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R. G. Reynolds Found Guilty in Mail Fraud Case : * Finances: Talk show host lured about 70 of his fans to invest in schemes that held little promise of returns.


LOS ANGELES — Financial talk show host R. G. Reynolds was found guilty on Thursday of 13 counts of mail fraud and two counts of witness tampering.

A five-woman, seven-man federal jury took less than four hours to conclude that Reynolds had duped fans of his radio and television shows into investing in schemes that were intended to enrich Reynolds but held little promise of any returns to investors. He now heads a Laguna Niguel company, Flow-Ventures.

"The evidence was overwhelming," Special U.S. Atty. Peter Morris said. "Justice was done."

Reynolds, 44, remained stoic as the verdicts were read. He later said he would appeal "all the way to the Supreme Court, if necessary."

The bearded talk show host, who remains in custody pending a bail hearing Tuesday, faces a maximum prison sentence of 85 years and up to $3.75 million in fines. He is to be sentenced Dec. 2.

Federal prosecutors presented evidence on the "managed account" blind pool investment program that Reynolds ran from 1985 to 1987 through his now-defunct Burbank company, R. G. Reynolds Enterprises.

Touting himself as a financial expert and self-made millionaire, Reynolds--who has no formal education--lured more than 70 mostly inexperienced investors into placing a total of nearly $1 million in the managed account program by promising them returns ranging from 48% to 1,000%, prosecutors said.

Reynolds would then send investors phony account statements saying they were earning high returns, but he actually spent most of the money to pay business and personal expenses, prosecutors said.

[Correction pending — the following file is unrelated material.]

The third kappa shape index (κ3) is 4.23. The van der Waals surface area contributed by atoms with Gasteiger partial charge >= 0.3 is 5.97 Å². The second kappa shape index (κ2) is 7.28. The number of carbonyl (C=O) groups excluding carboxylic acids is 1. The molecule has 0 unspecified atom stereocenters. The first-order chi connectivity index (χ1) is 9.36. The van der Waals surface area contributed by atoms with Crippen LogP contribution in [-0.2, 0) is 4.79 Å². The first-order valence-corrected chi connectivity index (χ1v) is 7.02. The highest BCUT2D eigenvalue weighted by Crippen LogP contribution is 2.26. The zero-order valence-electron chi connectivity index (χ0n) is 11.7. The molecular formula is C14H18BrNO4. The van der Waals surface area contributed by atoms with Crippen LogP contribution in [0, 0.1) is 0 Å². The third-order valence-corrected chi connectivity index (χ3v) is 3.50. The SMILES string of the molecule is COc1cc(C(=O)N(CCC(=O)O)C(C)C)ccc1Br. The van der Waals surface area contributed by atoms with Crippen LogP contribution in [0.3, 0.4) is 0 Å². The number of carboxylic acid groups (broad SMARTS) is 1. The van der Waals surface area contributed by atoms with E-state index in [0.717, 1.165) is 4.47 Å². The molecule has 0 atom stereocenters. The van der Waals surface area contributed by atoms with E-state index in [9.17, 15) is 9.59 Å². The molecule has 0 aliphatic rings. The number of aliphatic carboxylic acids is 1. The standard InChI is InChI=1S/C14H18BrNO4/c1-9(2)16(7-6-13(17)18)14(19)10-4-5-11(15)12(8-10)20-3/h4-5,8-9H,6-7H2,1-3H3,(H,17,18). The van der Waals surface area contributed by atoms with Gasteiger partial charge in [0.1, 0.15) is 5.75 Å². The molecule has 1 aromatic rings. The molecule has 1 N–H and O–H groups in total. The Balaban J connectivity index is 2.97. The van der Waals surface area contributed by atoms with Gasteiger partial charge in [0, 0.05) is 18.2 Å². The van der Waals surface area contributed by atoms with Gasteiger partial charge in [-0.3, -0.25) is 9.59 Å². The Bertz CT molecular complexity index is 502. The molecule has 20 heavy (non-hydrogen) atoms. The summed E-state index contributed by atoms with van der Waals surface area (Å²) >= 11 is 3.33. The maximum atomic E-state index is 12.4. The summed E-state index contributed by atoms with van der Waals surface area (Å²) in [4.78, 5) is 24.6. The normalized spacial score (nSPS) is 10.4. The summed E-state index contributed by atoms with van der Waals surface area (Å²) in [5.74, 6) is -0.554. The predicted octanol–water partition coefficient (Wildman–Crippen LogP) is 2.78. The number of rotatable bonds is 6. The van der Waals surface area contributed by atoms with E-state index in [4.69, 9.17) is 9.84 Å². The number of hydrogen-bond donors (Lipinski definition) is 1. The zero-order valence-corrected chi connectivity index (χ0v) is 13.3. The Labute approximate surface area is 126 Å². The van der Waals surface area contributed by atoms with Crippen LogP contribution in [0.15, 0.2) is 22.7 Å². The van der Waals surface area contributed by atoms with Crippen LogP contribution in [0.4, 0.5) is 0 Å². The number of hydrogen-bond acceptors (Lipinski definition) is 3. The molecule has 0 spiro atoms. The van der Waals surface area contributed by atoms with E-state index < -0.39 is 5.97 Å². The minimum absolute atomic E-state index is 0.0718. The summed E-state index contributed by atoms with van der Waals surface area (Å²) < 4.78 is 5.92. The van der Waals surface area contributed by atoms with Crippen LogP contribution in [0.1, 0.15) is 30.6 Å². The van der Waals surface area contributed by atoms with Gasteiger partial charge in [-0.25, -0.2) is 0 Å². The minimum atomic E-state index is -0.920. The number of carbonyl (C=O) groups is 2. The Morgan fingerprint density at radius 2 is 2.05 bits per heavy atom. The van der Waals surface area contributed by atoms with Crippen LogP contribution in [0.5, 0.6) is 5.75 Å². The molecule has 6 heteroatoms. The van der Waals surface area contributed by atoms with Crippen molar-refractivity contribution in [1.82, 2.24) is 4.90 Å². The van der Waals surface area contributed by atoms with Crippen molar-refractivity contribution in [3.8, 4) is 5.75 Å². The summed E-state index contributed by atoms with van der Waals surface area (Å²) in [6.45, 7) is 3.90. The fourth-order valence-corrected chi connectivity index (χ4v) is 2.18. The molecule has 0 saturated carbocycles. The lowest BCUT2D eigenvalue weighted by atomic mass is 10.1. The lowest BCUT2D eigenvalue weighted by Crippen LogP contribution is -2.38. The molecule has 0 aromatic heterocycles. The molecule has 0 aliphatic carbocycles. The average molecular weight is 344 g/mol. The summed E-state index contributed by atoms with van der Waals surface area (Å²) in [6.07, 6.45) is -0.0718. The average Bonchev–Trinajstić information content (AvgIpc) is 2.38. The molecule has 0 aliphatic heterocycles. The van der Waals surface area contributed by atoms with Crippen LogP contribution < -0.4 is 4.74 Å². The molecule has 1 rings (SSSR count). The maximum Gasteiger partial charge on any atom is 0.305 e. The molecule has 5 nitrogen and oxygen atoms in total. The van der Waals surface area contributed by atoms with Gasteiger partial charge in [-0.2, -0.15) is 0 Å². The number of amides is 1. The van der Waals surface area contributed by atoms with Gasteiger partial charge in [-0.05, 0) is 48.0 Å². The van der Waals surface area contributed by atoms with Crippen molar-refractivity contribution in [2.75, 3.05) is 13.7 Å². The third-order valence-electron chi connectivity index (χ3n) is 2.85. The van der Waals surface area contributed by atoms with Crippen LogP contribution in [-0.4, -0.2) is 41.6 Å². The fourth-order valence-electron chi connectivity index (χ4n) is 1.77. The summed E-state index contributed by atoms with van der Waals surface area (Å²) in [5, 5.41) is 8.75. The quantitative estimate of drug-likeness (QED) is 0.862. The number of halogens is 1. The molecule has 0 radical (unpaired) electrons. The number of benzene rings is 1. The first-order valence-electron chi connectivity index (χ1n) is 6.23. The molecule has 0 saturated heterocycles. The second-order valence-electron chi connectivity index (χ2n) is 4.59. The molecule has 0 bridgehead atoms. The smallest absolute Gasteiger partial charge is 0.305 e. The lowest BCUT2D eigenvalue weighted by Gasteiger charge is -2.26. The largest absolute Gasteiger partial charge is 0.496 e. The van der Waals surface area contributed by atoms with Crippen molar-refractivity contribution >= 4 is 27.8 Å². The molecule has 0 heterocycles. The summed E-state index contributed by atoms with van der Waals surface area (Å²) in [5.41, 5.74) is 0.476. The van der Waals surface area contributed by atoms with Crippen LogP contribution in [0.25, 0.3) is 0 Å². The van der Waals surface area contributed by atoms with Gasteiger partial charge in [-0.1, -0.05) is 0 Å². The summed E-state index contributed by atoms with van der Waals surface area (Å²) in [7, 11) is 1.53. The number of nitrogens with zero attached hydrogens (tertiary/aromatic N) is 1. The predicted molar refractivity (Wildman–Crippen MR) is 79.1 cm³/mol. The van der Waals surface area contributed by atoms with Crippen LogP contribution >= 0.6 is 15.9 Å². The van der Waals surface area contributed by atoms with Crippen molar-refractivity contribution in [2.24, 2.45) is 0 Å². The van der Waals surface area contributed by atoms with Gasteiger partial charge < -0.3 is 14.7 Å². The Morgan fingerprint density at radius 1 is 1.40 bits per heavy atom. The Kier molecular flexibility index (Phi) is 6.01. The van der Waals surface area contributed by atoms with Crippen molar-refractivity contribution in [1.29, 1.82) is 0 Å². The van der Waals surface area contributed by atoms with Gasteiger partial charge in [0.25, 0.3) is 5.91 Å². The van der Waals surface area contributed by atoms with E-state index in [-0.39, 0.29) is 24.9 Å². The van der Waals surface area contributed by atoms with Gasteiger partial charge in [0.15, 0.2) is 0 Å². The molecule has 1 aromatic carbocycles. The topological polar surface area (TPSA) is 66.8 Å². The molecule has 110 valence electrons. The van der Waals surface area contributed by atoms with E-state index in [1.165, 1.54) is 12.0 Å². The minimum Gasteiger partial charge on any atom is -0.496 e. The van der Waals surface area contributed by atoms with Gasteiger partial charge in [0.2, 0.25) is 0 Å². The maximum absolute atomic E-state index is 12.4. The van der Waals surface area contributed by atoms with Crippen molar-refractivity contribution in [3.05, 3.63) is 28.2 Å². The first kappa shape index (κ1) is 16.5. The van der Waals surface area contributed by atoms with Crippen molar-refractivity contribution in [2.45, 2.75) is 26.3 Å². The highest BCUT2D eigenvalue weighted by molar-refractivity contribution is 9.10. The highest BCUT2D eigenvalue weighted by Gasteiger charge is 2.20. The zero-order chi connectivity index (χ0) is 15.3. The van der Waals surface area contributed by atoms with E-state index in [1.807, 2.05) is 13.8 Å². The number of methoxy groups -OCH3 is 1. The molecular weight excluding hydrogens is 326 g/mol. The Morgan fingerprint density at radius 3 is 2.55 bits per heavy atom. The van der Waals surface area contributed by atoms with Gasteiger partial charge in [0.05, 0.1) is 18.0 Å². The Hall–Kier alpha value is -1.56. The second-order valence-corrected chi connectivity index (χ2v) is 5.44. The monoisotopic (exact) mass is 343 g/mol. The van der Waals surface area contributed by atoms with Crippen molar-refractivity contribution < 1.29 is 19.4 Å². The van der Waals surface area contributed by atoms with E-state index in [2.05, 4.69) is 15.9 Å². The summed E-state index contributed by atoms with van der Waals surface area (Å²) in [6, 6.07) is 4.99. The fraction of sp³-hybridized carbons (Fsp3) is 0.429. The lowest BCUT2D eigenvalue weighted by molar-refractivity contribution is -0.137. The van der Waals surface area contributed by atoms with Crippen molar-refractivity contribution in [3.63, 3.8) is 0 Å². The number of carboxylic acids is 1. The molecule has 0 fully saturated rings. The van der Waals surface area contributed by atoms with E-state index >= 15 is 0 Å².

He owns a home in Laguna Niguel valued at more than $700,000. Most investors never received any profit from the program, they said, and many are still trying to get their original investments back.

The investment program "was a complete fraud," Morris said. "He never intended to pay the managed account people back."

The two witness-tampering charges involved taped phone conversations during which Reynolds allegedly urged a witness to destroy a telegram referring to a nonexistent Swiss bank account.

A former Florida insurance salesman with no formal education, Reynolds moved to California in the early 1980s after a string of arrests on bad-check charges and allegations that he had pocketed insurance premiums.

Reynolds began buying time on radio and television stations and by the mid-1980s, had become a popular local figure.

But in 1987, federal postal inspectors raided Reynolds' offices and shut his business down. The Securities and Exchange Commission obtained a civil judgment against Reynolds in 1989 for securities laws violations, and Reynolds was ordered to repay investors $5.7 million, plus interest. Reynolds has appealed that decision and has filed for personal bankruptcy liquidation.

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